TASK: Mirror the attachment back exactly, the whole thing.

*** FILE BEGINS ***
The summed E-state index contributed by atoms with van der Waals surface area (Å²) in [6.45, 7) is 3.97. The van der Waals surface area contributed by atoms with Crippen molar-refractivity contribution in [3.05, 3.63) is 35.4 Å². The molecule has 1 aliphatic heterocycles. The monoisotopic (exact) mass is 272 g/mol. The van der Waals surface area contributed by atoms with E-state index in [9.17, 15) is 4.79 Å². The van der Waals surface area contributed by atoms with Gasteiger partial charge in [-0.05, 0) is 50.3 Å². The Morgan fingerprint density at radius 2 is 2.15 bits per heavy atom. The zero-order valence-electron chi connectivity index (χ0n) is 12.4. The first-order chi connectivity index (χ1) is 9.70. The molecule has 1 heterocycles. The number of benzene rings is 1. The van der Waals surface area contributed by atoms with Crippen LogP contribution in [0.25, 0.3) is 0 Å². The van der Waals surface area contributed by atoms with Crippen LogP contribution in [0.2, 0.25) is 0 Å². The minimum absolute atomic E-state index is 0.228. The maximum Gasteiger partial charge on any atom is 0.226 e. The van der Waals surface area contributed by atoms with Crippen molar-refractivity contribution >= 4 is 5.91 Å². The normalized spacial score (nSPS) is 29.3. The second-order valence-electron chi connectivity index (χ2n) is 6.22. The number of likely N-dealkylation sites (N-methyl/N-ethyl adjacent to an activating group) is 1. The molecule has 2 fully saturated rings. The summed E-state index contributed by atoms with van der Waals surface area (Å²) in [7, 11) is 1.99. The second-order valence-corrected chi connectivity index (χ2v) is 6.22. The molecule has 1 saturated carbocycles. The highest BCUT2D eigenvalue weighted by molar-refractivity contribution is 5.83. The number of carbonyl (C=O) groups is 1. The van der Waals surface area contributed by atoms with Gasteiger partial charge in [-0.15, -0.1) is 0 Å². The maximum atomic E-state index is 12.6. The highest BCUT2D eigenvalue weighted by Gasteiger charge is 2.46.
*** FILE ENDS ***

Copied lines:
The summed E-state index contributed by atoms with van der Waals surface area (Å²) in [6.45, 7) is 3.97. The van der Waals surface area contributed by atoms with Crippen molar-refractivity contribution in [3.05, 3.63) is 35.4 Å². The molecule has 1 aliphatic heterocycles. The monoisotopic (exact) mass is 272 g/mol. The van der Waals surface area contributed by atoms with E-state index in [9.17, 15) is 4.79 Å². The van der Waals surface area contributed by atoms with Gasteiger partial charge in [-0.05, 0) is 50.3 Å². The Morgan fingerprint density at radius 2 is 2.15 bits per heavy atom. The zero-order valence-electron chi connectivity index (χ0n) is 12.4. The first-order chi connectivity index (χ1) is 9.70. The molecule has 1 heterocycles. The number of benzene rings is 1. The van der Waals surface area contributed by atoms with Crippen LogP contribution in [0.25, 0.3) is 0 Å². The van der Waals surface area contributed by atoms with Crippen LogP contribution in [0.2, 0.25) is 0 Å². The minimum absolute atomic E-state index is 0.228. The maximum Gasteiger partial charge on any atom is 0.226 e. The van der Waals surface area contributed by atoms with Crippen molar-refractivity contribution >= 4 is 5.91 Å². The normalized spacial score (nSPS) is 29.3. The second-order valence-electron chi connectivity index (χ2n) is 6.22. The number of likely N-dealkylation sites (N-methyl/N-ethyl adjacent to an activating group) is 1. The molecule has 2 fully saturated rings. The summed E-state index contributed by atoms with van der Waals surface area (Å²) in [7, 11) is 1.99. The second-order valence-corrected chi connectivity index (χ2v) is 6.22. The molecule has 1 saturated carbocycles. The highest BCUT2D eigenvalue weighted by molar-refractivity contribution is 5.83. The number of carbonyl (C=O) groups is 1. The van der Waals surface area contributed by atoms with Gasteiger partial charge in [-0.15, -0.1) is 0 Å². The maximum atomic E-state index is 12.6. The highest BCUT2D eigenvalue weighted by Gasteiger charge is 2.46.